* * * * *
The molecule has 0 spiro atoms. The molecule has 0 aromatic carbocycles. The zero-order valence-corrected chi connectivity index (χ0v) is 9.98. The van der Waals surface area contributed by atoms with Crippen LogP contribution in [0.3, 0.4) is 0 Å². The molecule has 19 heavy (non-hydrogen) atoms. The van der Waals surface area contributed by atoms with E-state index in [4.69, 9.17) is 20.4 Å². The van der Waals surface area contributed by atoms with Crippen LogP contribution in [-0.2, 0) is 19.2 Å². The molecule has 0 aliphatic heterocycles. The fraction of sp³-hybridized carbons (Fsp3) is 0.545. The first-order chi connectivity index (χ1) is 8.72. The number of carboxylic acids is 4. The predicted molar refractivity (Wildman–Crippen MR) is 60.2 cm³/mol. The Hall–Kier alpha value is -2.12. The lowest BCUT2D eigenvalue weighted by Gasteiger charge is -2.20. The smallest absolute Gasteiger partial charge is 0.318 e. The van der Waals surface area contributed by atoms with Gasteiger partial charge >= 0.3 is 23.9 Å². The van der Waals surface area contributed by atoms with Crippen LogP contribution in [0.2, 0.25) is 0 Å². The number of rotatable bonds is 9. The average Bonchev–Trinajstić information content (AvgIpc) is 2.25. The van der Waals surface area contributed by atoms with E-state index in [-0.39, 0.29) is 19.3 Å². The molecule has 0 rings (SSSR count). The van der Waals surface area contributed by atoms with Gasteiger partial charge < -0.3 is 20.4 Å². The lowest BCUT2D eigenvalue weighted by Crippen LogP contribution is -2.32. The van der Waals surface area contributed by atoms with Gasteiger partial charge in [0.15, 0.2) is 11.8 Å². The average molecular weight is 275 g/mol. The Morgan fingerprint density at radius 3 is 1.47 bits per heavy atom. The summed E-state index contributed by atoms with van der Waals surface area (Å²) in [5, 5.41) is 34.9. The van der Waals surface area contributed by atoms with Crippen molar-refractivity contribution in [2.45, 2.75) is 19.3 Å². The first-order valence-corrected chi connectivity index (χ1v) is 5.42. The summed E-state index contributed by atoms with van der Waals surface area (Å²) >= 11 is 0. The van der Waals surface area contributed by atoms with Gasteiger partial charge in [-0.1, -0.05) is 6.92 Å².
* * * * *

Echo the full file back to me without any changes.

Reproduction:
The molecule has 0 spiro atoms. The molecule has 0 aromatic carbocycles. The zero-order valence-corrected chi connectivity index (χ0v) is 9.98. The van der Waals surface area contributed by atoms with Crippen LogP contribution in [0.3, 0.4) is 0 Å². The molecule has 19 heavy (non-hydrogen) atoms. The van der Waals surface area contributed by atoms with E-state index in [4.69, 9.17) is 20.4 Å². The van der Waals surface area contributed by atoms with Crippen LogP contribution in [-0.2, 0) is 19.2 Å². The molecule has 0 aliphatic heterocycles. The fraction of sp³-hybridized carbons (Fsp3) is 0.545. The first-order chi connectivity index (χ1) is 8.72. The number of carboxylic acids is 4. The predicted molar refractivity (Wildman–Crippen MR) is 60.2 cm³/mol. The Hall–Kier alpha value is -2.12. The lowest BCUT2D eigenvalue weighted by Gasteiger charge is -2.20. The smallest absolute Gasteiger partial charge is 0.318 e. The van der Waals surface area contributed by atoms with Gasteiger partial charge >= 0.3 is 23.9 Å². The van der Waals surface area contributed by atoms with Crippen LogP contribution in [0.2, 0.25) is 0 Å². The number of rotatable bonds is 9. The average Bonchev–Trinajstić information content (AvgIpc) is 2.25. The van der Waals surface area contributed by atoms with E-state index in [-0.39, 0.29) is 19.3 Å². The molecule has 0 rings (SSSR count). The van der Waals surface area contributed by atoms with Gasteiger partial charge < -0.3 is 20.4 Å². The lowest BCUT2D eigenvalue weighted by Crippen LogP contribution is -2.32. The van der Waals surface area contributed by atoms with Gasteiger partial charge in [0.15, 0.2) is 11.8 Å². The average molecular weight is 275 g/mol. The Morgan fingerprint density at radius 3 is 1.47 bits per heavy atom. The summed E-state index contributed by atoms with van der Waals surface area (Å²) in [5, 5.41) is 34.9. The van der Waals surface area contributed by atoms with Crippen molar-refractivity contribution in [2.45, 2.75) is 19.3 Å². The first-order valence-corrected chi connectivity index (χ1v) is 5.42. The summed E-state index contributed by atoms with van der Waals surface area (Å²) >= 11 is 0. The van der Waals surface area contributed by atoms with Gasteiger partial charge in [-0.1, -0.05) is 6.92 Å².